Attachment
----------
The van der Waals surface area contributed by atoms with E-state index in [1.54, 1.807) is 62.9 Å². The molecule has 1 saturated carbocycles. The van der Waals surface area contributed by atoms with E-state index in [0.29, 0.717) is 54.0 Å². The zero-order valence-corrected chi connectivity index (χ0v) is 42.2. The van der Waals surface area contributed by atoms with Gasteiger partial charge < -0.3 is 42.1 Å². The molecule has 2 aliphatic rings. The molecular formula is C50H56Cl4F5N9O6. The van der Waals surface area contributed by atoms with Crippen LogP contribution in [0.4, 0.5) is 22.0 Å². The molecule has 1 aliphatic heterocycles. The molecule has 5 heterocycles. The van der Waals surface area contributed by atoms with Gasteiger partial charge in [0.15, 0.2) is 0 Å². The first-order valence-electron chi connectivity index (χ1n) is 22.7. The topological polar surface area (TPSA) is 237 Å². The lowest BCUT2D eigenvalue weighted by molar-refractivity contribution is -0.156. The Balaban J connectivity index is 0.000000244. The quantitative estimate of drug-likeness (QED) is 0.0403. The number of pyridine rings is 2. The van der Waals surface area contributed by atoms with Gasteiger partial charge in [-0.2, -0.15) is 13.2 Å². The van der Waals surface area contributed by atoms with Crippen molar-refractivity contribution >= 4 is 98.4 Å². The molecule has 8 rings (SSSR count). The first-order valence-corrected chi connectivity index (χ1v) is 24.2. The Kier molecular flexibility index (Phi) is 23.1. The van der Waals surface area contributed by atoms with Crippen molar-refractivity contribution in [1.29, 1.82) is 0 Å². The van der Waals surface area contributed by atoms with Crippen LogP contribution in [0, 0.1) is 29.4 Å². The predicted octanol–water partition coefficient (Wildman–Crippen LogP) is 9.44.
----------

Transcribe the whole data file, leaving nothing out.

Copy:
The van der Waals surface area contributed by atoms with E-state index in [1.54, 1.807) is 62.9 Å². The molecule has 1 saturated carbocycles. The van der Waals surface area contributed by atoms with E-state index in [0.29, 0.717) is 54.0 Å². The zero-order valence-corrected chi connectivity index (χ0v) is 42.2. The van der Waals surface area contributed by atoms with Gasteiger partial charge < -0.3 is 42.1 Å². The molecule has 2 aliphatic rings. The molecular formula is C50H56Cl4F5N9O6. The van der Waals surface area contributed by atoms with Crippen LogP contribution in [0.4, 0.5) is 22.0 Å². The molecule has 1 aliphatic heterocycles. The molecule has 5 heterocycles. The van der Waals surface area contributed by atoms with Gasteiger partial charge in [0.15, 0.2) is 0 Å². The first-order valence-electron chi connectivity index (χ1n) is 22.7. The topological polar surface area (TPSA) is 237 Å². The lowest BCUT2D eigenvalue weighted by molar-refractivity contribution is -0.156. The Balaban J connectivity index is 0.000000244. The quantitative estimate of drug-likeness (QED) is 0.0403. The number of pyridine rings is 2. The van der Waals surface area contributed by atoms with Gasteiger partial charge in [-0.2, -0.15) is 13.2 Å². The van der Waals surface area contributed by atoms with Crippen molar-refractivity contribution >= 4 is 98.4 Å². The molecule has 8 rings (SSSR count). The first-order valence-corrected chi connectivity index (χ1v) is 24.2. The Kier molecular flexibility index (Phi) is 23.1. The van der Waals surface area contributed by atoms with Crippen molar-refractivity contribution in [1.29, 1.82) is 0 Å². The van der Waals surface area contributed by atoms with Crippen LogP contribution in [0, 0.1) is 29.4 Å². The predicted octanol–water partition coefficient (Wildman–Crippen LogP) is 9.44.